Developers get tax breaks, while the poor get not-so-affordable housing

Developers get tax breaks, while the poor get not-so-affordable housing

David Starr storyA few months ago reporter Karisa King got a tip that Michael Amezquita’s job was in danger. Amezquita is the chief appraiser for the Bexar County Appraisal District, the agency that appraises the value of all property in the county, which affects the tax bills of landowners.

Except not all landowners pay property taxes. Case in point: Some nonprofit housing developers get tax breaks under a program to provide affordable housing to the poor.

Amezquita claimed some developers weren’t fulfilling their end of the bargain. “They rent to poor people, but they’re not giving them a break in the rent,” Amezquita said. He revoked the tax exemption status for 42 housing developments, sparking an outcry from developers who claimed Amezquita was out of line. Some board members of the appraisal district sided with the developers.

Karisa’s first story about the conflict ran in April. It was a good primer on the controversy, but Karisa didn’t have much information about the housing developers benefiting from the tax exemptions.

“That begged the question, what’s going on with these housing groups?” Karisa told me when I asked her how she got involved in the story.

So for the next eight weeks, Karisa dived into the arcane world of government housing programs for the poor. The results of what she learned appeared on Sunday’s front page this week: A nonprofit organization called American Opportunity had applied for the most exemptions last year in Bexar County — 22 apartment complexes that could save $4.8 million in taxes in return for providing affordable rent for poor families.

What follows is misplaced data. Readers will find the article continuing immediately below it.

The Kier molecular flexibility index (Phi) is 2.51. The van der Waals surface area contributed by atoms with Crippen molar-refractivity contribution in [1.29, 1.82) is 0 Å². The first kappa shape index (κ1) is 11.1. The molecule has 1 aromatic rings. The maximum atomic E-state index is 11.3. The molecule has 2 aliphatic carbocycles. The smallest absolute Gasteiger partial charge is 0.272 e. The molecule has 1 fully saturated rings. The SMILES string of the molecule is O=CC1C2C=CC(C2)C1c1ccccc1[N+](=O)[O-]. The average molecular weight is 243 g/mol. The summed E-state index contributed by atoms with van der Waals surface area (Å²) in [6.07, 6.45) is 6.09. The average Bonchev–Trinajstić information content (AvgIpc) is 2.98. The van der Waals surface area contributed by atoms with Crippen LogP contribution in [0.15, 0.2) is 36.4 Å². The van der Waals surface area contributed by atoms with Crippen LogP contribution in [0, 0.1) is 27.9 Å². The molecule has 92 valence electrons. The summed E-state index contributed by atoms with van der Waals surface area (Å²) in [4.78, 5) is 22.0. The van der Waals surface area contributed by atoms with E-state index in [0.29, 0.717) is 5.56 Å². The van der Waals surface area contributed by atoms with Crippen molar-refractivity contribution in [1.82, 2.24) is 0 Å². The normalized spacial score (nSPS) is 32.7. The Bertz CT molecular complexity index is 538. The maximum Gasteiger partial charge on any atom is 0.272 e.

But Karisa learned that Texas sets no caps on the amount of rent that can be charged. She learned American Opportunity, chaired by developer David Starr, was often charging families rents that were higher than they could afford:

To meet financing requirements for some properties, American Opportunity rents to many low-income families. But the state law that created the exemption imposed no rent limits, allowing the group to charge more than fair-market rent and caps used in other affordable housing programs.

Loopholes in state laws and a lack of oversight mean nonprofit groups can exploit the tax incentive without providing housing that is affordable for low-income people.

Struggling families paid as much as $1,040 a month in rent last year for a three-bedroom apartment. For some, making the rent means skimping on groceries, turning off the air conditioning and pinching other basic needs, the kind of hardship that affordable housing is supposed to relieve.

Meanwhile, American Opportunity paid $1.1 million to private companies run by Starr and his family in 2008.

“I learned a whole lot about the world of affordable housing,” Karisa said. “How important it is when lawmakers create these kinds of exemptions to tie it to some kind of test — something that allows you to test whether or not there’s a real public benefit that’s gained.”

For students, bloggers and journalists who look into a complicated topic like this, Karisa said the best thing to do is figure out what kind of documentation exists and then get your hands on it. In this case, Karisa wanted to find out if low-income tenants were truly paying affordable rents. She learned about public reports that showed many tenants were actually paying market-rate rents.

“I totally would not have had any story if there hadn’t been those records,” Karisa said. “It hinges on the documentation.”